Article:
Today’s tight credit environment constrained mortgage lending and is disproportionately affecting black and Hispanic households. As a result, these communities have found it harder to take advantage of the low home prices and interest rates that followed the housing market crash, missing an important opportunity to build wealth through homeownership.
The volume of lending overall and to different racial and ethnic groups fluctuated during the boom and bust, according to records released under the Home Mortgage Disclosure Act. Black and Hispanic borrowers took out a greater share of mortgages as housing prices neared their peak, arguably the worst time to take out a loan. As prices dropped and buying a home became more affordable, tightened credit standards left many from these same communities unable to obtain or refinance a loan. From 2005 to 2015, the share of loans made to black and Hispanic households dropped from 23 percent to 16 percent.
While this trend is consistent across the country, each city has a unique story behind its drop-off in lending.
San Francisco and Los Angeles are extreme examples of the national trend—a strong recovery in home prices and mortgage-market activity that is limited to white and Asian homebuyers. While much of the country is experiencing relatively affordable home prices, the housing recovery has been so strong in some parts of California, including San Francisco, that home prices and rents have surpassed their peak levels.
An oft-touted example of a resilient real estate market, San Francisco has seen mortgage activity for black and Hispanic borrowers stagnate. In 2005, black and Hispanic borrowers took out more than 50,000 mortgages, nearly 28 percent of all mortgage originations. By 2015, that share had dropped to 13 percent, about 13,500 new mortgages.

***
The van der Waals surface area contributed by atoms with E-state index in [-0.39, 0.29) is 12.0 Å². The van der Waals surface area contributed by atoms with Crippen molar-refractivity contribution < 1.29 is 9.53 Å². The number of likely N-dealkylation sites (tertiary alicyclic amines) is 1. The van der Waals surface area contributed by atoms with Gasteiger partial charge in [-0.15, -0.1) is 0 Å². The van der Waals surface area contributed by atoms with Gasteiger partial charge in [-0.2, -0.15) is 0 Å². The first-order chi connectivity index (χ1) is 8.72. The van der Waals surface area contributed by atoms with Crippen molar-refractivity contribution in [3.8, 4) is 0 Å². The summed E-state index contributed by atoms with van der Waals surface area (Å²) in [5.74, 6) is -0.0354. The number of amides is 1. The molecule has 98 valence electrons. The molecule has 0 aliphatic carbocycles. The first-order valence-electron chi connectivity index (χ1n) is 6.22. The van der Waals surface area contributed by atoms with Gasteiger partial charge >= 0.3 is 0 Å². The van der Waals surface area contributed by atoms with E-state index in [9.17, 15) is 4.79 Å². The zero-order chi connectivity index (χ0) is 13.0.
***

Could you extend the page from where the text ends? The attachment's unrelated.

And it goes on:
The Bay Area’s booming economy has accelerated San Francisco’s recovery, with the number of jobs in computer systems design and related services nearly doubling from 36,600 in 2003 to 72,500 in 2012, according to the Federal Reserve Bank of St. Louis. But a tilted job market combined with limited space, widening income inequality, and strict lending standards has left the recovery increasingly one-sided.
San Francisco is one of the nation’s least affordable metropolitan areas, along with Los Angeles, which has seen a similarly uneven housing market recovery. In 2005, Hispanic households accounted for 38 percent of Los Angeles’s new mortgages, but by 2015, that share had fallen to 29 percent. Meanwhile, the share of loans to white borrowers rose from 42 to 54 percent.
After the housing bust, a tight credit box and even tighter household budgets meant few low-income families could take advantage of the cheap single-family homes left from short sales and foreclosures. The excess supply spurred investors to buy swaths of properties with cash to profit from rising home values and a stream of rental income, creating a nationwide surge in cash sales.
Cash sales reached 46 percent of all home sales in 2011 and 2012 and stayed at 34 percent at the end of 2015, compared with just 24 percent in 2001, according to CoreLogic.
Miami is a prime example of this phenomenon. Its cash sales share reached 70 percent in 2011 and 2012 and stood at 54 percent in 2015. But unlike most other cities, Miami has long had an elevated share of wealthy foreign homebuyers purchasing vacation or investment homes, especially condos, in cash.